The Virginia Senate passed a far-reaching bill today that for the first time specifically would make rape and sexual assault of a spouse crimes in the state.

"A rape is a rape whether it occurs inside [the home] or outside those walls," Sen. Wiley F. Mitchell Jr. (R-Alexandria) said in an impassioned plea for the bill. The House already has approved the bill, but must act on minor changes the Senate approved today before it is sent to Gov. Gerald L. Baliles, who is expected to sign it.

"It sends a message to all husbands that they have to respect their wives," said Sen. Thomas J. Michie Jr. (D-Charlottesville).

In another matter, the House Finance Committee approved a controversial gasoline tax increase today and voted to give Baliles the unusual authority to determine how $50 million in highway planning money would be spent.

With four days before adjournment, the Senate Rules Committee addressed the controversial conflict-of-interest issue and voted today to establish an ethics panel to advise members on conflict questions. The committee also approved a procedural change that would make it harder for senators to vote by proxy during committee meetings.

Opponents of the marital rape measure led a spirited but losing fight against it. Sen. Dudley J. (Buzz) Emick (D-Botetourt) charged that the bill was filled with "gobbledygook" provisions and Sen. Daniel W. Bird Jr. (D-Wytheville) said it was "a defense lawyers' dream."

"How many of you think it's proper to rape your wife?" countered Michie. "This is important to the people." Mitchell denounced "all the prancing, all the sarcasm, all the laughter" and said the bill would help "abused, maligned and unprotected spouses."

The bill passed 33 to 6 after the Senate easily rejected by voice vote an amendment by Emick that sponsors said would have gutted the bill.

The bill, which grew out of two State Supreme Court rulings and a legislative study on the issue, would allow prosecutors to charge a spouse with rape if the couple had been living apart or if the victim suffered serious physical injury. Victims would be required to report crimes within 10 days unless they were physically unable to do so because of injury or intimidation.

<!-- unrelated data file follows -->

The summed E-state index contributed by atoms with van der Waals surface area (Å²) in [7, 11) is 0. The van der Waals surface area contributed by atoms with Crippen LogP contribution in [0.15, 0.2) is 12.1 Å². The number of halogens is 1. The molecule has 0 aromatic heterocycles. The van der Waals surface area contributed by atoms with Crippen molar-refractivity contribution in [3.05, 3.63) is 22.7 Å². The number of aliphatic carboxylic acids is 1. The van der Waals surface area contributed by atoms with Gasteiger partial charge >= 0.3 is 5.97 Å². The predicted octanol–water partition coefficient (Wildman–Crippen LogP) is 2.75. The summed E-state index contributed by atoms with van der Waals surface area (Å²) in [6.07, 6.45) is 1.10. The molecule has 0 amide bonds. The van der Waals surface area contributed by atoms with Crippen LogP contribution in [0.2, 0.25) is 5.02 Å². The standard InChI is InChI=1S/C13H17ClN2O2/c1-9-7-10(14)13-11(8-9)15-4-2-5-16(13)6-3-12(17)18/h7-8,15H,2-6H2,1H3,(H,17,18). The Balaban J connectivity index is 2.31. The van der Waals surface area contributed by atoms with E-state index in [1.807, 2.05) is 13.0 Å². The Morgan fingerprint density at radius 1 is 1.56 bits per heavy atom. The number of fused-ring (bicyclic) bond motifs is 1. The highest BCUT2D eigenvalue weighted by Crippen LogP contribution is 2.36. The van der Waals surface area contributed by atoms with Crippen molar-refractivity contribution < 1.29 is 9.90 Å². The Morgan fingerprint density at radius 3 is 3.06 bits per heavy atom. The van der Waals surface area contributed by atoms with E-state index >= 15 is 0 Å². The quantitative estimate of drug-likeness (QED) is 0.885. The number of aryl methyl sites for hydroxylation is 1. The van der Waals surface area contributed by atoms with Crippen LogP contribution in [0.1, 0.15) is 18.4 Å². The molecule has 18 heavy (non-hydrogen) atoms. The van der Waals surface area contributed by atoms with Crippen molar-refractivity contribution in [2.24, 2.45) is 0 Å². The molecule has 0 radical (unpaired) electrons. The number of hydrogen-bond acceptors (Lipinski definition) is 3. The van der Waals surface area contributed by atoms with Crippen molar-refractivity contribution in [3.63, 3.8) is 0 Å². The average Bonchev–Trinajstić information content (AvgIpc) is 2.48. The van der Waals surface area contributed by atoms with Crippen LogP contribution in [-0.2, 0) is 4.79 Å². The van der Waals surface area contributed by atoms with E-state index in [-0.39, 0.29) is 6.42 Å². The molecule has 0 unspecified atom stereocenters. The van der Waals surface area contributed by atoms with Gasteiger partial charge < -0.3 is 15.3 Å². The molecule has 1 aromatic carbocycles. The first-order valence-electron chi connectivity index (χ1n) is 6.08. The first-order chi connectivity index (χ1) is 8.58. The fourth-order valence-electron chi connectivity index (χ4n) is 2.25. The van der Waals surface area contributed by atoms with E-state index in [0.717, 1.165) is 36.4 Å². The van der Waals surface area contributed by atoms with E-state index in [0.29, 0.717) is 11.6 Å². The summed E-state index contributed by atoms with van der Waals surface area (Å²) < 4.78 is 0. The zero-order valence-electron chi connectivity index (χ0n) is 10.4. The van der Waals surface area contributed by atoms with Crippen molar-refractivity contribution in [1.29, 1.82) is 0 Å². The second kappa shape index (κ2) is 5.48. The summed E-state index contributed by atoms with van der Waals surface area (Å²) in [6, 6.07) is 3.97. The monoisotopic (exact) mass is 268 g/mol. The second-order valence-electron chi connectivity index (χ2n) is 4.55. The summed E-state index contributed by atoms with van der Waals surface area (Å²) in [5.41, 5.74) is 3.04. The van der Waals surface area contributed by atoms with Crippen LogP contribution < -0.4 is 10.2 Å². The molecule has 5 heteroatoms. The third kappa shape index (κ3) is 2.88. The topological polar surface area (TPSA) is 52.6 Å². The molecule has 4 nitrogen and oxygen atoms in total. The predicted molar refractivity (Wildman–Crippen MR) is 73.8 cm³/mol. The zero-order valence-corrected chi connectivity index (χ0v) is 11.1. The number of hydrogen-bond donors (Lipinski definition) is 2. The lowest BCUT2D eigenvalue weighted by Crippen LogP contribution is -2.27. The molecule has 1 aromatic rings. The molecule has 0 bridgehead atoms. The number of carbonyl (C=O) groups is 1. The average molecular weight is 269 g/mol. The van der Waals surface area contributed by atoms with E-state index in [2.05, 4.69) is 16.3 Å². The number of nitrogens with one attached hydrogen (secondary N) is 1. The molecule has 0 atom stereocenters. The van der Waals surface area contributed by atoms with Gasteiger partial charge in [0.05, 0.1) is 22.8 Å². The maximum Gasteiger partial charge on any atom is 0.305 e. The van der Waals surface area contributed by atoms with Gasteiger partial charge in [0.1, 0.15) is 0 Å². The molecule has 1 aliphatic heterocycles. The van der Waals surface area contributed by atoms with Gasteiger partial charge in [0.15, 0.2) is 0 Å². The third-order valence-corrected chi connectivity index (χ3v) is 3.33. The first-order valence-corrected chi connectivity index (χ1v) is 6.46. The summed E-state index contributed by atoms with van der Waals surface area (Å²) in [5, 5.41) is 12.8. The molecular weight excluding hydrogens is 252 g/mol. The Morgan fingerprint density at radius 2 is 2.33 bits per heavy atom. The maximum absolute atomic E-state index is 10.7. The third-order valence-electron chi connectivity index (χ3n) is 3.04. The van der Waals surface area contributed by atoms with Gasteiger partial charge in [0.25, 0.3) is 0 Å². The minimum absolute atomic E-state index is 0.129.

A spouse convicted under the bill would face a prison term of five years to life, the same as for other rapes.

The bill would impose a sentence of one to 20 years for marital sexual assault if the couple were living together. Other sexual assaults by married persons also would be subject to prison terms up to 20 years. Any defendant in a spousal case could receive court-ordered counseling instead of prison.

House Majority Leader Thomas W. Moss Jr. (D-Norfolk), sponsor of the bill, has said counseling provisions were included in an effort to save marriages.

The gasoline tax measure, which may be debated on the House floor Wednesday, would effectively raise the price of gasoline by about 1 cent a gallon and establish sharply higher vehicle registration and titling fees. It also retains a controversial subsidy for gasohol production in the state.

The bill, which was introduced by Del. Warren G. Stambaugh (D-Arlington), would replace a $700 million tax measure sought by Sen. Edward E. Willey, chairman of the Senate Finance Committee. Willey has not said if he would go along with the new measure.

"I think the governor is being intimidated by Ed Willey," said Del. Vincent F. Callahan Jr. (R-Fairfax). He said the highway department doesn't need the additional revenue and that Baliles wants to pass some form of a gasoline tax bill to appease Willey and avoid having Willey's entire bill defeated.

"I don't think that's an accurate characterization at all," said Baliles' press secretary Chris Bridge.

Under the Stambaugh bill, the governor would decide how to spend the $50 million in highway funds to expedite construction -- a power normally held by Highway Commissioner Ray D. Pethtel and the State Highway and Transportation Board.

"This is a time for a whole change in the view of transportation," Bridge said, noting the transportation board would recommend spending to the governor.

The move by the Senate Rules Committee to establish an ethics panel comes just a day after the Senate effectively killed a controversial measure that would have largely exempted the legislature from the state's conflict-of-interest act.